It has been hard to miss the recent, high-profile instances of companies exaggerating their green credentials to boost their public image – so called ‘greenwashing’. Of the most recent examples, statements around plastic-free packaging from some heavy polluters in the FMCG space are perhaps the most well known. But many will also have experienced the glossy reports with pictures of smiling children surrounded by nature that told the world how well the company was doing on sustainability, when the reality is proven different. Overstatement has become risky business for companies to conduct.
In a world with social media and other influences, it is sometimes hard to separate fact from fiction, and telling positive but unsubstantiated stories about a company’s ESG performance is an obvious temptation. Not only do such stories paint a healthy and principled outlook for the business, but they also fit our societal need for heroes to lead us to a brighter, more sustainable future. The unchecked egos of some CEOs can undoubtedly play a part in pushing the green story beyond the factual truth, but this practice comes at a cost. The benefits of a positive but false spin on green and other ESG performance can severely undermine longer-term reputation and brand equity – both of the business and its leaders. This is a major threat to company reputation and stakeholder trust, and should find its way onto every risk register. It should also be subject to the scrutiny of those managing risk and reputation in their organisations, as well as those charged with governance.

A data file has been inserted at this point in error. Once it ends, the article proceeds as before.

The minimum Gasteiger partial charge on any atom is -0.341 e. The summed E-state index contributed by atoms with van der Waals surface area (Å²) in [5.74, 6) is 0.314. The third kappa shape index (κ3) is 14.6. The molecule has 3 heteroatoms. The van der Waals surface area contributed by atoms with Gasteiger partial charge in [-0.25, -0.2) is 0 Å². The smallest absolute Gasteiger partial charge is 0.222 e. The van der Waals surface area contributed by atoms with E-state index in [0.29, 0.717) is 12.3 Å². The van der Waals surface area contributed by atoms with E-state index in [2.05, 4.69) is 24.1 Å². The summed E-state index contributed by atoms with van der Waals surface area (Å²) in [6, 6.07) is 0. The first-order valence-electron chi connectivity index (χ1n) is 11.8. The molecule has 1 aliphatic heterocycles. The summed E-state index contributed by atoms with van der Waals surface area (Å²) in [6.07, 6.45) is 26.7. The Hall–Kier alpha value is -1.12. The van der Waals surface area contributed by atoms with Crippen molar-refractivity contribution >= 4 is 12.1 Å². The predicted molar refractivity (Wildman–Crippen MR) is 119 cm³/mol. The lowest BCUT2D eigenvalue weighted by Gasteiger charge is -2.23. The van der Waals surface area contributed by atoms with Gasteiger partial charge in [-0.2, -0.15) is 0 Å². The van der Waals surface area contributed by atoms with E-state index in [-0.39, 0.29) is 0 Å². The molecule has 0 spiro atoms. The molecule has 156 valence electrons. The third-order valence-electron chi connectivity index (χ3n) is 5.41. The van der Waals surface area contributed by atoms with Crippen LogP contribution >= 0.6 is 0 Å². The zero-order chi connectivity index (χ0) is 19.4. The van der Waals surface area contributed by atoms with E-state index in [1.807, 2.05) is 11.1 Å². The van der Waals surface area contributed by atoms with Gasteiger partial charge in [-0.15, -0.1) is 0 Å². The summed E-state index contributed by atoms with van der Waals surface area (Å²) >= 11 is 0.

Klik hier om de blog, geschreven door Muriël Hesselberg en Rob de Leeuw (Deloitte) verder te lezen.
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